By Deena Lilygren
In 2019, Queer Kentucky’s Instagram featured a snapshot of a young gay Kentuckian enjoying a drink on a Churchill Downs balcony. As always, the snapshot was accompanied by the subject’s bio, which in this case included a quotation about how hard it was to be a gay Republican. The queer community, he complained, is an unwelcoming place because his fellow gays are turned off when they find out he’s a Republican.
This happened few days after new information emerged about the Trump administration’s plans to draw very narrow lines regarding sex and gender, and in the same time period as Trump’s ban on transgender soldiers. It was a time when we were still agog over how much of Trump’s cabinet was openly homophobic.
In solidarity, Queer Kentucky followers pointed out en masse how tone-deaf it was to feature a self-pitying gay Republican at that point in time.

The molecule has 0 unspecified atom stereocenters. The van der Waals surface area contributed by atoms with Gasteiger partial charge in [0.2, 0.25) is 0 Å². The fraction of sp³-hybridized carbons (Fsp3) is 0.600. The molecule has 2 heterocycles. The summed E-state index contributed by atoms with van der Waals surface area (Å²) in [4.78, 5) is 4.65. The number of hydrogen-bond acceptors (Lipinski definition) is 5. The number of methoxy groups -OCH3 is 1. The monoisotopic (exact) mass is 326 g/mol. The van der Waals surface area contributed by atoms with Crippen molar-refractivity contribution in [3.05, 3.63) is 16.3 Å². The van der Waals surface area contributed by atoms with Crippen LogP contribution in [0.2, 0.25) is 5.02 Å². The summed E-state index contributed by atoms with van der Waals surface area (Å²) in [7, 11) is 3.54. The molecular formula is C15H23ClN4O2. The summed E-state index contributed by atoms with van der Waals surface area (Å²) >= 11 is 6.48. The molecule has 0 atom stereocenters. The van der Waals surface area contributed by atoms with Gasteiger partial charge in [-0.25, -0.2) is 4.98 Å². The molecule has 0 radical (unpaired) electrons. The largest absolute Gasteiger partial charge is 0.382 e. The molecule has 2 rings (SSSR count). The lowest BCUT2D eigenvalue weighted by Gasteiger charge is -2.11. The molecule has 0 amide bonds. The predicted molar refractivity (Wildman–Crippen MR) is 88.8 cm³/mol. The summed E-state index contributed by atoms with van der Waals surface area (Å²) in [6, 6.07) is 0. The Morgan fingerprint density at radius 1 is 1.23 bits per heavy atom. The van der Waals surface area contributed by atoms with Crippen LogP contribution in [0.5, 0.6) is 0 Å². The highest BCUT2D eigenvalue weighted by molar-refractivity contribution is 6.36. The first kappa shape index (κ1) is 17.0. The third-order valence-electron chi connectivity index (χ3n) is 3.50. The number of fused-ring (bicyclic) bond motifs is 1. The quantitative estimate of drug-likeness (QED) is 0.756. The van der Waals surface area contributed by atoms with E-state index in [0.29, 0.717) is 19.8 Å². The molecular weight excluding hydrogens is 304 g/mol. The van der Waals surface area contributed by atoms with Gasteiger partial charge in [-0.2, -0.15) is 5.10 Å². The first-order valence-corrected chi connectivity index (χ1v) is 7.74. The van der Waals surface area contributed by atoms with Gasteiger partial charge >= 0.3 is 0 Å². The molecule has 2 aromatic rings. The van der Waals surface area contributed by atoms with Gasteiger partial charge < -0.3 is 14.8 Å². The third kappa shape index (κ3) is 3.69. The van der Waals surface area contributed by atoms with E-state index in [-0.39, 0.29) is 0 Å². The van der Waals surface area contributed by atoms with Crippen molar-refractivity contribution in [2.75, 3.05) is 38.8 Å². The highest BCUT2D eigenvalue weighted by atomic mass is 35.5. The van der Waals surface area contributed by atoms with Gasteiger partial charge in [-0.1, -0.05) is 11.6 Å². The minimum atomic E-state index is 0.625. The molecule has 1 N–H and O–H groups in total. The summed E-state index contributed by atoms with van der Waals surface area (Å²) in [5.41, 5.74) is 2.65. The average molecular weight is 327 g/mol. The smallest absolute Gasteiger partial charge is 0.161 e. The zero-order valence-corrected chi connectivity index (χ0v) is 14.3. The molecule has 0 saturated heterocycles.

To them, it felt like the guy who just punched us in the face was now crying about how much his fist hurts. After all, Republicans like him put Trump in office.
Screenshots from this poor, persecuted Republican’s public Facebook account—as well as those of the friends he invited to the comment section—were quickly collected and passed around by internet sleuths. Predictably, there were abundant misogynist memes and comments–the same thing you’ll find on the page of almost any Trump supporter. One of their favorite schticks is to mock the queer community for standing against Islamophobia. The reality that many Republicans portray is that Muslims are required to murder all gays. However, this is not true.
The contempt definitely flows both ways.
Queer Kentucky listened to feedback, took down the post and issued an apology for the timing, but timing isn’t the real issue. The post was taken out of the archive after midterm elections because Queer Kentucky believes in the conversation the post created is important.